News & Politics

ACLU, TIME’S UP, and Others Call On NFL to Release Findings From Washington Football Team Sexual Harassment Investigation

The groups say "a countless number of witnesses" have provided information about Dan Snyder's "abusive behavior."

Commanders owner Dan Snyder. Photograph by Flickr user Keith Allison.

The Washington Football Team may not be playing in Sunday’s Super Bowl game, but the club is still in the spotlight as an investigation into allegations of workplace sexual harassment comes to a close. A letter published today and signed by the American Civil Liberties Union, Futures Without Violence, National Women’s Law Center, and TIME’S UP Foundation implores NFL commissioner Roger Goodell to publicly release the findings of the league’s probe.

Team owner Dan Snyder originally launched the investigation into the team’s culture in July, after the Washington Post published an article featuring testimony from 15 women who allege they were sexually harassed while working as WFT employees. Snyder hired Beth Wilkinson, a partner at DC-based firm Wilkinson Stekloff, to lead the inquiry.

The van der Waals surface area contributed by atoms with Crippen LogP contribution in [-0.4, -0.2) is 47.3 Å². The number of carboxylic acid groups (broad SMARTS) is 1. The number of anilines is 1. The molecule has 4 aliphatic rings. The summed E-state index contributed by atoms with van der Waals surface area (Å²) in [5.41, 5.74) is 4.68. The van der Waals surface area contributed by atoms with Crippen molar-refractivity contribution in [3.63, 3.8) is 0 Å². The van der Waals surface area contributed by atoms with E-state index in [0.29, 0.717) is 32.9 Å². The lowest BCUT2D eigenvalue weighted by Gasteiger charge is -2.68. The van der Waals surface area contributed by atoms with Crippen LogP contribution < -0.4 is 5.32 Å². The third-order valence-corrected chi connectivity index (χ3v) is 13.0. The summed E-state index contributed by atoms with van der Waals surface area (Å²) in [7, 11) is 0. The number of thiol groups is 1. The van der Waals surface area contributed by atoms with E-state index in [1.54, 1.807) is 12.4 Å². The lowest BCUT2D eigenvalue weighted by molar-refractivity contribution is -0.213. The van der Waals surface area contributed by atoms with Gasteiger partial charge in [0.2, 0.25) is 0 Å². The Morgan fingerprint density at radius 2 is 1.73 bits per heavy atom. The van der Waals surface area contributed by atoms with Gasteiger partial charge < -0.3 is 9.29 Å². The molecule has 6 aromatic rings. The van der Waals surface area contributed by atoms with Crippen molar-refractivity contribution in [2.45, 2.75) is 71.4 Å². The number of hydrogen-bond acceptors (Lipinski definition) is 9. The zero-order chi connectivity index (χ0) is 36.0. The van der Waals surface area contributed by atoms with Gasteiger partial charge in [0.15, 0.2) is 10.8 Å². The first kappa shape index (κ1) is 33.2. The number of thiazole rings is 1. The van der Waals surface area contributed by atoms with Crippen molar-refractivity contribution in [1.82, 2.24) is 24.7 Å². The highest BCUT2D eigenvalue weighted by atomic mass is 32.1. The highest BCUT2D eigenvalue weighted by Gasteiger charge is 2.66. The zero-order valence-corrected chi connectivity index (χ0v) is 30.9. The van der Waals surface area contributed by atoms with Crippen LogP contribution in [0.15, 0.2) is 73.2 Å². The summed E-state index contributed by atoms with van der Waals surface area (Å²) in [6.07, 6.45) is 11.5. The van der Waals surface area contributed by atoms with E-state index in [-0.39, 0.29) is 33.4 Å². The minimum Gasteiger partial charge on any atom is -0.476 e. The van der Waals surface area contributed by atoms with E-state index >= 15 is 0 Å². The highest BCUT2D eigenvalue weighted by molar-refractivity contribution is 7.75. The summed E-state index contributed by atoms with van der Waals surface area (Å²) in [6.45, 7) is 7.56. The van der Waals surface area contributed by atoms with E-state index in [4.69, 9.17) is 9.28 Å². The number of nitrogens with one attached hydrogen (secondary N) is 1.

However, the NFL took custody of the investigation in August in the wake of yet another Washington Post report that linked Snyder himself to workplace sexual harassment. As a result, Wilkinson will report her findings to the league, rather than the team.

The letter offers some insight into what’s been happening behind the scenes of the months-long inquiry. Its authors write:

We also understand that a countless number of witnesses, including former male employees, provided detailed information about Mr. Snyder’s abusive behavior and his own misconduct. The TIME’S UP Legal Defense Fund has provided legal support to dozens of women who courageously came forward to expose the two-decades long practices of sexual exploitation and abuse while working for Mr. Snyder’s organization, and several sat for interviews with lawyers from the Wilkinson law firm. They shared personal accounts of the significant role Mr. Snyder played in creating a sexually-hostile work environment that allowed women employees to be treated like play objects for the amusement of male executives and wealthy clients.


Failing to make the findings public, the letter states, would be akin to forcing those witnesses to “face the trauma of being silenced again” and to allowing the “pervasive and abhorrent behavior and culture of sexual harassment in the WFT [to] continue unchecked.”

Read the full letter here.

Daniella Byck
Lifestyle Editor

Daniella Byck joined Washingtonian in 2022. She was previously with Outside Magazine and lives in Northeast DC.